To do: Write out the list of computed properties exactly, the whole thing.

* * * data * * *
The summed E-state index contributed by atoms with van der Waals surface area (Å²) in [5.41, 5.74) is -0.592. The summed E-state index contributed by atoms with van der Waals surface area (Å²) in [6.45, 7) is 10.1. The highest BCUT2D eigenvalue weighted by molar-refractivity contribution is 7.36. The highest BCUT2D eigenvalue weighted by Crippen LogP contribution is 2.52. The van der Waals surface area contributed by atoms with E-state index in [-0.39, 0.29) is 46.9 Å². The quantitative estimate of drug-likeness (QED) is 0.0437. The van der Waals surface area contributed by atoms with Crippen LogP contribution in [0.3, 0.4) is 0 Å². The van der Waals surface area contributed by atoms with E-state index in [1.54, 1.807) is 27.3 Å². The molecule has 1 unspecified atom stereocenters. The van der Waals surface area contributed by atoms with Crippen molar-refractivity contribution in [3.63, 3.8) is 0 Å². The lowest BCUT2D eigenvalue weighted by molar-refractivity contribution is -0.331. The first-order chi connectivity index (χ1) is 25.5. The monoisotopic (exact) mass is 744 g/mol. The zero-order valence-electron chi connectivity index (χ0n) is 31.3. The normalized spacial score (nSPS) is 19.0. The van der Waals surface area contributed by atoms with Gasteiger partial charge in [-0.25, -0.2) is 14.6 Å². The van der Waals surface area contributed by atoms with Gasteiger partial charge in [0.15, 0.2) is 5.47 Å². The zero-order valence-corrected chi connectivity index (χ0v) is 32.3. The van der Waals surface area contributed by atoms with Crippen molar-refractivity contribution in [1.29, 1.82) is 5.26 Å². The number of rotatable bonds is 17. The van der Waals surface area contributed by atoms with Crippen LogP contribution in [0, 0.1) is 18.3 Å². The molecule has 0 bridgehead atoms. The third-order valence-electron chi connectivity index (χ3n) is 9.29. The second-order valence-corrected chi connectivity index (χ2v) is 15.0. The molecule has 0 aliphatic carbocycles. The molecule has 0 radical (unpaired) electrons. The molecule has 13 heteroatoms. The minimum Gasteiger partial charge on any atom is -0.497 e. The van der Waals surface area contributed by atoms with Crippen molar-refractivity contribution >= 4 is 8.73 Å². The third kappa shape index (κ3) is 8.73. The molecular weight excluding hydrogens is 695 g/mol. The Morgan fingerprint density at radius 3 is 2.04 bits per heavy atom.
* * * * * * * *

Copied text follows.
The summed E-state index contributed by atoms with van der Waals surface area (Å²) in [5.41, 5.74) is -0.592. The summed E-state index contributed by atoms with van der Waals surface area (Å²) in [6.45, 7) is 10.1. The highest BCUT2D eigenvalue weighted by molar-refractivity contribution is 7.36. The highest BCUT2D eigenvalue weighted by Crippen LogP contribution is 2.52. The van der Waals surface area contributed by atoms with E-state index in [-0.39, 0.29) is 46.9 Å². The quantitative estimate of drug-likeness (QED) is 0.0437. The van der Waals surface area contributed by atoms with Crippen LogP contribution in [0.3, 0.4) is 0 Å². The van der Waals surface area contributed by atoms with E-state index in [1.54, 1.807) is 27.3 Å². The molecule has 1 unspecified atom stereocenters. The van der Waals surface area contributed by atoms with Crippen molar-refractivity contribution in [3.63, 3.8) is 0 Å². The lowest BCUT2D eigenvalue weighted by molar-refractivity contribution is -0.331. The first-order chi connectivity index (χ1) is 25.5. The monoisotopic (exact) mass is 744 g/mol. The zero-order valence-electron chi connectivity index (χ0n) is 31.3. The normalized spacial score (nSPS) is 19.0. The van der Waals surface area contributed by atoms with Gasteiger partial charge in [-0.25, -0.2) is 14.6 Å². The van der Waals surface area contributed by atoms with Gasteiger partial charge in [0.15, 0.2) is 5.47 Å². The zero-order valence-corrected chi connectivity index (χ0v) is 32.3. The van der Waals surface area contributed by atoms with Crippen molar-refractivity contribution in [1.29, 1.82) is 5.26 Å². The number of rotatable bonds is 17. The van der Waals surface area contributed by atoms with Crippen LogP contribution in [0, 0.1) is 18.3 Å². The molecule has 0 bridgehead atoms. The third-order valence-electron chi connectivity index (χ3n) is 9.29. The second-order valence-corrected chi connectivity index (χ2v) is 15.0. The molecule has 0 aliphatic carbocycles. The molecule has 0 radical (unpaired) electrons. The molecule has 13 heteroatoms. The minimum Gasteiger partial charge on any atom is -0.497 e. The van der Waals surface area contributed by atoms with Crippen molar-refractivity contribution >= 4 is 8.73 Å². The third kappa shape index (κ3) is 8.73. The molecular weight excluding hydrogens is 695 g/mol. The Morgan fingerprint density at radius 3 is 2.04 bits per heavy atom.